Queer as Folk: The groundbreaking show that every gay person was waiting for in the 2000s. It’s like any other show about a group of friends going through life and trying to have fun… except with gay people.
In a Nutshell
The story follows a group of gay friends (Brian, Michael, Justin, Emmett and Ted) as they enjoy their youth in the city of Pittsburgh. You can often find them working in the morning, hitting the gym in the afternoon and having fun (and trying to get laid) at night at Babylon, a gay club. The show also features a lesbian couple, Lindsay and Melanie, as well as Michael’s mother, Debbie, who owns a bar in the gay neighbourhood and is extremely proud of her gay son. The series follows the relationship between these five friends, their sexual and romantic relationships and the problems of living in an often homophobic environment.
Meet the Characters
Brian is all about meaningless sex. He despises love and cheesy conversations. He usually acts like an arrogant and selfish person. However, his friends understand that part of him and love him anyway. Even when his acts appear as too extreme, he’s always doing it because he cares for his friends. He lives for the now, and doesn’t want to form any attachments to any of his sex partners. It’s all “use and dispose of” for him.
Justin is the youngest of the group as he’s still a high school student when he appears. He joins the group through Brian, after losing his virginity to him and falling in love with him. At first Brian and the rest of the gang reject him because he’s too young and clingy, but they end up getting used to him. As he has problems with his family and school due to homophobia, he starts working at Debbie’s bar in exchange for living in her house. He hates being looked down for looking young and innocent. Because of that, he often acts tough and wants to act like Brian to make him jealous.
Michael is Brian’s best friend and they have known each since school. Everybody says he’s still in love with Brian and that he has something pendant with him: sex. He’s a geek and enjoys reading superhero comics. He works at K-Mart. At first, he is the one who opposes the most to the idea of Justin joining the gang. He often acts as the most reasonable one, and the one who wants to settle down as soon as possible.
Emmett is the most flamboyant one in the group. He’s also probably the sassiest gay character you’ll ever see. He values his friends over anything, often getting mad at other men who want to take advantage of his friends. He loves being at Babylon, having fun and looking at other men.
Ted has low self-esteem. He doesn’t see himself as young or hot as the other boys and often jokes about himself being the only one who is always rejected by other men. He works as an accountant, lives on his own and loves opera. He’s often the one to make sarcastic, envies Briand and finds it hard to believe when someone shows interest in him.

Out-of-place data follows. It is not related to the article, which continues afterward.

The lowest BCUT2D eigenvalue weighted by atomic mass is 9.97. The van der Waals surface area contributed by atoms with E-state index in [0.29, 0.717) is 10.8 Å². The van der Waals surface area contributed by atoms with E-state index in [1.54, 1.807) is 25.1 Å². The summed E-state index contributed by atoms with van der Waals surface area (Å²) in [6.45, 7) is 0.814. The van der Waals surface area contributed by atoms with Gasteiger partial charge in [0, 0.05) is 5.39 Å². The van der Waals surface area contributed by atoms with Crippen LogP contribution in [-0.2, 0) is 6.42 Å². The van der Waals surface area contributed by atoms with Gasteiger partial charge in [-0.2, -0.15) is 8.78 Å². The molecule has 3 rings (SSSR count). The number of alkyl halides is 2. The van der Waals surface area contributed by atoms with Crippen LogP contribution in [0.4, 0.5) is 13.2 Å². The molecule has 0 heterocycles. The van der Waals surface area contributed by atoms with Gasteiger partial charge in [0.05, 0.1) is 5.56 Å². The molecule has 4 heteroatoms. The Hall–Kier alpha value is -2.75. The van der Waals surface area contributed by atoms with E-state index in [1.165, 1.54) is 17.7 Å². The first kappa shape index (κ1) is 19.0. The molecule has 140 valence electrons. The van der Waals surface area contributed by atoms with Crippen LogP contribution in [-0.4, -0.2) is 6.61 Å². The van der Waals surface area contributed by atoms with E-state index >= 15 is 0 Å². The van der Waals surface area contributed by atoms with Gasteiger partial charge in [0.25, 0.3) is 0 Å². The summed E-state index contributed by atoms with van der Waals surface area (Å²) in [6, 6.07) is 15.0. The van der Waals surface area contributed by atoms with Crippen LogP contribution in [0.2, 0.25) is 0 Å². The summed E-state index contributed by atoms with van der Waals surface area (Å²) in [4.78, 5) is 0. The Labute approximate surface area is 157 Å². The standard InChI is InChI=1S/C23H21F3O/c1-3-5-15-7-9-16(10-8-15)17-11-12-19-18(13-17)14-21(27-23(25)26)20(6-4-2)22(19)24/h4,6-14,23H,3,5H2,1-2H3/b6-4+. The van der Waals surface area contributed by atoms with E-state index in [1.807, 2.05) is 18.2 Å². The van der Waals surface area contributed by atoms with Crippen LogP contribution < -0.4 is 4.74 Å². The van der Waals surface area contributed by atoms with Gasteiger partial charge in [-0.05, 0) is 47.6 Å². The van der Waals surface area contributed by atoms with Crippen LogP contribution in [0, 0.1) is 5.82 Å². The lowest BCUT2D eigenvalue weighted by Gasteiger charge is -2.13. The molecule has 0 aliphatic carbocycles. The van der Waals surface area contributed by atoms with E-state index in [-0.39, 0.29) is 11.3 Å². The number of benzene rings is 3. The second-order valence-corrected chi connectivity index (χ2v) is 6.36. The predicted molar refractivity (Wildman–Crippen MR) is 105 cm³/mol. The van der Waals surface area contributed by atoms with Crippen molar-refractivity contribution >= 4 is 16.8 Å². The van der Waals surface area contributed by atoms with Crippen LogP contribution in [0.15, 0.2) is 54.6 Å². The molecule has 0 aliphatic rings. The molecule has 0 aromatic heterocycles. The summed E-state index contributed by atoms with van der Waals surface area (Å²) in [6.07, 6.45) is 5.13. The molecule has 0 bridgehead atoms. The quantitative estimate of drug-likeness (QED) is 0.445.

A Brief History of Queer as Folk: The When, Where and How
Queer as Folk is an American-Canadian drama based on the UK show with the same name. The show was released in 2000 and has 5 seasons.
This series was quite groundbreaking in its time, as it included the first simulated sex scene between two men on American television. The series also had no problem in exploring controversial issues such as same-sex marriage, gay adoption, drug use or HIV/AIDS.
Why It’s Awesome
This is the perfect show for gay men and, to some extent, for lesbian women. But, even though the series’ main focus is gay men, the show is all about queer people, friendship and taking care of each other. In many ways, watching this show feels incredibly refreshing. And that has even more value considering that this show came out 15 years ago.
There are many reasons why this show keeps you hooked from episode 1. First of all, it’s how new everything feels. When you get a queer reference in any other show, you treasure it like it’s something special. But here, it just feel normal and natural. Everything is about the gay lifestyle and problems that the gay people can encounter in their daily lives. So much that it’ll have gay people thinking “Oooh, so this is what straight people feel when they watch TV!”
Yes, the show is about a group of friends living their lives and there are many jokes. But there is also a lot of drama. There are questions of identity, of fitting in, of friendship and of love. These people have problems and plenty of conflicts during the course of the story.
No, you don’t need to be gay to understand this show. It’s just like gay people can understand mainstream TV perfectly without being straight. At the end of the day, this show is about respecting and loving each other for who we are, not for what we are.
|Show Quality||8 / 10|
|Characters||8 / 10|
|Diversity||8 / 10|
|Drama/Comedy||10 / 10|
|Total||42 / 50|